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Even if snake-hunting seems like an unusual Jewish pasttime, Leibman could draw inspiration from the Scriptures.
In the Torah, after Moses’s staff is transformed into a snake, the Lord commands Moses to grab the creature’s tail. In one of the miracles showing that Moses is a true messenger of the divine, the snake turns back into a staff.
When Leibman grabs a Burmese python’s tail, he knows exactly what will happen: The animal will turn around and go into battle. So he continues to step backward as it strikes, waiting for the snake to tire out so that it can be captured safely. Suffice it to say, this isn’t a hobby for the faint of heart.
But while Leibman loves the adrenaline rush of dealing with pythons, he’s also motivated by a deep appreciation for Florida’s Everglades, where he goes camping and fishing. He grew up spending time there with his father, and he loves to take trips there with his 14- and 17-year-old daughters. As a baseball coach for children with disabilities, he also brings the kids out to see snakes and other animals.
“Even if we go out there and don’t catch anything, it is one of the most beautiful places in the world,” he said. “If we clean up the python problem, hopefully we’ll have a lot more things to see out there.”
While the first-and second-prize Python Challenge winners hunted in teams, Leibman operates solo — except when his daughters help out with the driving or a tail grab. Though he doesn’t feel they’re ready to grab a python’s head, he says his younger daughter will argue otherwise.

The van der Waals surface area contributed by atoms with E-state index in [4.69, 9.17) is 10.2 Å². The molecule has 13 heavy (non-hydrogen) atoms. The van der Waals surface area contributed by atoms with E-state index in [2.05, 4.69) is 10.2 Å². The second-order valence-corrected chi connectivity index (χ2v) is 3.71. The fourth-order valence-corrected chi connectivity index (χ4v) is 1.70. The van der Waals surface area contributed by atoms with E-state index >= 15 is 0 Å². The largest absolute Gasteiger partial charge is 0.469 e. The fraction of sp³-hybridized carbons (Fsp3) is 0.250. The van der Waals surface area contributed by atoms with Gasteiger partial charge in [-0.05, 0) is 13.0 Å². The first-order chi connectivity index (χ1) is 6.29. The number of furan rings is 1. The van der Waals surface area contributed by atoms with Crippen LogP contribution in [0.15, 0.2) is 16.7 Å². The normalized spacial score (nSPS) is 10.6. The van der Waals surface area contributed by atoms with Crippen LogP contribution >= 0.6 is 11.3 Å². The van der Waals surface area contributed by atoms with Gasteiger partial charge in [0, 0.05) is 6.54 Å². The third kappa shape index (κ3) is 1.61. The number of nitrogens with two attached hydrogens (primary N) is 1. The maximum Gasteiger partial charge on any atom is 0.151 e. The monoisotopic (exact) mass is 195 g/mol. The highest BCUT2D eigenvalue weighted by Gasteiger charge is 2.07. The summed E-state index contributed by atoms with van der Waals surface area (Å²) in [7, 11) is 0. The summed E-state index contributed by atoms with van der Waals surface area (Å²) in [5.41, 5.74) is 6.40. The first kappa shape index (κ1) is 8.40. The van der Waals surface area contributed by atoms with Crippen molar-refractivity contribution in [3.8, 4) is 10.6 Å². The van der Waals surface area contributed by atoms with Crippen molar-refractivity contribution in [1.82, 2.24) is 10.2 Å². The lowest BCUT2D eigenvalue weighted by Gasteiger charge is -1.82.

Leibman estimates that he’s caught about 50 pythons since he took up the hobby two years ago. He prefers the term “catching” to hunting, since he doesn’t carry a gun or a machete, and he doesn’t kill the snakes, instead handing them over to a biologist at the University of Florida for research. Some are euthanized, while others are studied alive. “They’re trying to learn as much as they can about them,” Leibman said.
Leibman admits the extent of his religious practice is basically limited to Jewish food, but his girls attend Temple Dor Dorim more frequently than him with their friends.
His next-door neighbor Marty Prenner, who worships at Temple B’nai Aviv, in Weston, also learned a bit about pythons after Leibman asked him to help measure a catch of live snakes.